A Freedom of Information request made by campaigners has revealed that one speed camera alone generated half a million pounds on the M11 in Essex. The high amount of revenue from a single speed camera has given considerable clout to the argument- made by the campaigners who issued the request- that speed cameras are just another means to milk the motorist. Furthermore figures released by the police show that accidents are up by a quarter on the stretch of road in the last five years.
So why does the camera remain on the road if it is not delivering on its purported objective of reducing the number of accidents? Paul Pearson, who runs the website penaltychargenotice.co.uk, said
“No wonder they haven't removed the camera that is causing these accidents. It is just raising too much money and they clearly want to keep it there.”
The high number of accidents appears to be due to the sudden change in speed limits from 70mph to 50mph without adequate prior warning. The motorway also goes from 3 lanes down to 2. Many argue that the sudden change in speed limit, lane reduction and the speed camera causes drivers to brake suddenly and cause car pile- ups. A spokesman from Essex police stated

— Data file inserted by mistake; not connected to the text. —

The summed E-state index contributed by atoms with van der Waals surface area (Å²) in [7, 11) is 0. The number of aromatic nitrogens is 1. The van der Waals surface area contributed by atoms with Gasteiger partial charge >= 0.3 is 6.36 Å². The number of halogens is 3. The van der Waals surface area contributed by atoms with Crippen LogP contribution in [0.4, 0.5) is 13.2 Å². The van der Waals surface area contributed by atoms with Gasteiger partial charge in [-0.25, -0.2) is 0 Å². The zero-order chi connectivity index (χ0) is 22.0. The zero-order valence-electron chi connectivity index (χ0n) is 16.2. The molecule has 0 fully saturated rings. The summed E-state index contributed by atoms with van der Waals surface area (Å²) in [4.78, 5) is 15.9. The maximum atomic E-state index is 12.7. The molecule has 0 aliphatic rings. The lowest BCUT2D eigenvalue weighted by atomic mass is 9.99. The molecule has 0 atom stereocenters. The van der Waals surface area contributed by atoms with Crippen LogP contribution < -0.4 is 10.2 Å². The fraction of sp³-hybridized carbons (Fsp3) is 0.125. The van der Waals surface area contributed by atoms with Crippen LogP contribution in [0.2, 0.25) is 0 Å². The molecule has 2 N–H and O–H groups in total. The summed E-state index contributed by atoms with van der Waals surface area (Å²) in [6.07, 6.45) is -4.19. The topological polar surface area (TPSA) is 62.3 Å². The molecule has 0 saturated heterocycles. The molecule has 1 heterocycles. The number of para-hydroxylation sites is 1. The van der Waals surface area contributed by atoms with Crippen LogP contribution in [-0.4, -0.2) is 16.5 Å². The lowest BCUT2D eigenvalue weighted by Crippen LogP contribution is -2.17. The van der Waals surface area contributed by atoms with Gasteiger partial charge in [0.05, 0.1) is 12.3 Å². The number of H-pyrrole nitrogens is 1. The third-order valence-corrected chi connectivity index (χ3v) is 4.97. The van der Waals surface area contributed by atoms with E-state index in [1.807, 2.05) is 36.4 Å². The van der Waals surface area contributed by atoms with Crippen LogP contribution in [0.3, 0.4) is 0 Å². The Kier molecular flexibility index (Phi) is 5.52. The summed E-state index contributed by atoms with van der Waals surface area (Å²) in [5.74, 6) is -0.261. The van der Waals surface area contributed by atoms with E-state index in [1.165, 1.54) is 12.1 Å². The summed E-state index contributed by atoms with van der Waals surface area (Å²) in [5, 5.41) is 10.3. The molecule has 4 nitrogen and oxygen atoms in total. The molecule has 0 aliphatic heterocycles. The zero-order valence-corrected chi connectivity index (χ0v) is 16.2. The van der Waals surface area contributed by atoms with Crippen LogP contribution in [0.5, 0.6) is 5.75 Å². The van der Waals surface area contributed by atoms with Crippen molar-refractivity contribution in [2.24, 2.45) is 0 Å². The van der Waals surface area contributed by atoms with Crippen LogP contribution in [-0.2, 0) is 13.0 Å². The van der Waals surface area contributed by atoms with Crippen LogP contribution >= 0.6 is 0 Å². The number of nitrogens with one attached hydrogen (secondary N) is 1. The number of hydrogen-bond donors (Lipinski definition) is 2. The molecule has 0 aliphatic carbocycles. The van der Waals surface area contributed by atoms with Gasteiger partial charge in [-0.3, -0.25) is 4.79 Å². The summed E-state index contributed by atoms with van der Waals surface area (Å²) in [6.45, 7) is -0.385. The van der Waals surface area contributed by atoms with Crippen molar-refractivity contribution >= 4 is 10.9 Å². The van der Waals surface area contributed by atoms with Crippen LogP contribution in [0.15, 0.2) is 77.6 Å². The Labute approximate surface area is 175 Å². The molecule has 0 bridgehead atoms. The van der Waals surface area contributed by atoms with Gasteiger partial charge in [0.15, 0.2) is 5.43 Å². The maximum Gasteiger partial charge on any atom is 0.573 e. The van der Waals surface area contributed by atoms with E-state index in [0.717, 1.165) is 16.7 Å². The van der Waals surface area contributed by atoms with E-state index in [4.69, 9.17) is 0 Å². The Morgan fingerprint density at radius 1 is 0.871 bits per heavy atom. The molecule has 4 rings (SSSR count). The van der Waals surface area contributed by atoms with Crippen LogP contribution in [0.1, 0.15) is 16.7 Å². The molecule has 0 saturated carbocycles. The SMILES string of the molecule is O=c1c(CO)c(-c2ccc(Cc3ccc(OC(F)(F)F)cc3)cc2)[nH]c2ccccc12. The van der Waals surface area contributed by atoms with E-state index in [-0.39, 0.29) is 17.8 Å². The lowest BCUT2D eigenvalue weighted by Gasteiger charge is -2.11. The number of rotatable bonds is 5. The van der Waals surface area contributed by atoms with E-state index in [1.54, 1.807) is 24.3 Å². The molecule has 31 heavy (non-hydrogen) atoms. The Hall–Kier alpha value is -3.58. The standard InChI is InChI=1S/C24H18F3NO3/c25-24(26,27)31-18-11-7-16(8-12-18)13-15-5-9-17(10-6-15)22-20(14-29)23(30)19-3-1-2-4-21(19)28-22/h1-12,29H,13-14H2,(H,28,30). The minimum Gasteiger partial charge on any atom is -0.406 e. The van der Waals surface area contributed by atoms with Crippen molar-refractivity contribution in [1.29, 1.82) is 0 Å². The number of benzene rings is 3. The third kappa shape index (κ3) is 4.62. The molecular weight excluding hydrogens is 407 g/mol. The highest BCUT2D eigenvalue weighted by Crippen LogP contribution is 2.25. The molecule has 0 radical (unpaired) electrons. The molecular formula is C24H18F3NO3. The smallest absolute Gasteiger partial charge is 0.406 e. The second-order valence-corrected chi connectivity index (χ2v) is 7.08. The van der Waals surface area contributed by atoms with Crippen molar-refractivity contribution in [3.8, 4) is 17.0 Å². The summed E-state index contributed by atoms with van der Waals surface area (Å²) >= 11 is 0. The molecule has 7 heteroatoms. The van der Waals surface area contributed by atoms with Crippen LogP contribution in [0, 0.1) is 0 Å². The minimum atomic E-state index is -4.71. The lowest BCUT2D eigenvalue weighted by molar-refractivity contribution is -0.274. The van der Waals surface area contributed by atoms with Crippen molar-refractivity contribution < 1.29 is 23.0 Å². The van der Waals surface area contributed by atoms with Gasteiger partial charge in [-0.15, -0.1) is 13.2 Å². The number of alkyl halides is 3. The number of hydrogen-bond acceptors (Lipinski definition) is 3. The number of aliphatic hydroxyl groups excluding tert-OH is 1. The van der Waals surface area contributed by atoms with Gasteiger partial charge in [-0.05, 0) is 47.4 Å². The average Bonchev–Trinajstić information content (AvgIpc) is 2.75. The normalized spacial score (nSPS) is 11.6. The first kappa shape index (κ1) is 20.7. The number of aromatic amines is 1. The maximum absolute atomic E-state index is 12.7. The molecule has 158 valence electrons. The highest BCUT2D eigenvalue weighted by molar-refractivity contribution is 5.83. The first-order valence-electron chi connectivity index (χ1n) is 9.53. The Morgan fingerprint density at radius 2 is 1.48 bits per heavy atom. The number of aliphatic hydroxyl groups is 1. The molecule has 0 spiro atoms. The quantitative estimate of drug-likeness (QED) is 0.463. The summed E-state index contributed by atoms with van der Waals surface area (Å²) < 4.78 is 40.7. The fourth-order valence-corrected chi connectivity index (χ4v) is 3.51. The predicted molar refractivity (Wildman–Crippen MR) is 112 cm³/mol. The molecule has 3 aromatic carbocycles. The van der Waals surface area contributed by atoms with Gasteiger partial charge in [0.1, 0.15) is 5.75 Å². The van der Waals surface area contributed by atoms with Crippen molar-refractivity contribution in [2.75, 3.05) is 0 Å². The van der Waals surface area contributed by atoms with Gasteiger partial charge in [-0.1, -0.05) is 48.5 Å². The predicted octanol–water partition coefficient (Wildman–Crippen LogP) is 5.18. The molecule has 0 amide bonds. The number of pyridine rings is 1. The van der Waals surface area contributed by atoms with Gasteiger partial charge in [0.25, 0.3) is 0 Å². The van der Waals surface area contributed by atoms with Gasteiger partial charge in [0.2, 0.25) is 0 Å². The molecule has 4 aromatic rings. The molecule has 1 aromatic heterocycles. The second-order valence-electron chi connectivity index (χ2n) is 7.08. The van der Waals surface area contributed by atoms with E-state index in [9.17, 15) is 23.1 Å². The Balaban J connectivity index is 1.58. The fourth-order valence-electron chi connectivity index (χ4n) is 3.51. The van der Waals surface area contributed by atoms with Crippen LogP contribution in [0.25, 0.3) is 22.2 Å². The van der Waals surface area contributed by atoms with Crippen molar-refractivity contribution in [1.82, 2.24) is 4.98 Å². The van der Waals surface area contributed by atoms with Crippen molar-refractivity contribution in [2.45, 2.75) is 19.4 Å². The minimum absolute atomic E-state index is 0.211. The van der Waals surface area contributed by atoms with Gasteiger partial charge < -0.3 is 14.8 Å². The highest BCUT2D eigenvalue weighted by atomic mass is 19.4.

“Cameras do not cause collisions, poor driving does.”
The police spokesman’s point is very insightful – and if poor driving is the problem makes you wonder why public policy is obsessed with cutting speeds. But, it is unforgiveable not to acknowledge that dangerous changes in road conditions can increase the likelihood of road accidents. It is only now that the police have introduced speed indicator signs before the camera and camera warning signs. These methods have a proven record of positively affecting drivers’ behaviour and reducing accidents.
Road safety is an issue of great importance and it is paramount that the most effective and fair measures are used to reduce road collisions. With such high levels of fines coming from this camera and an increase in accidents at the camera site this particular speed camera on the M11 is failing on both counts.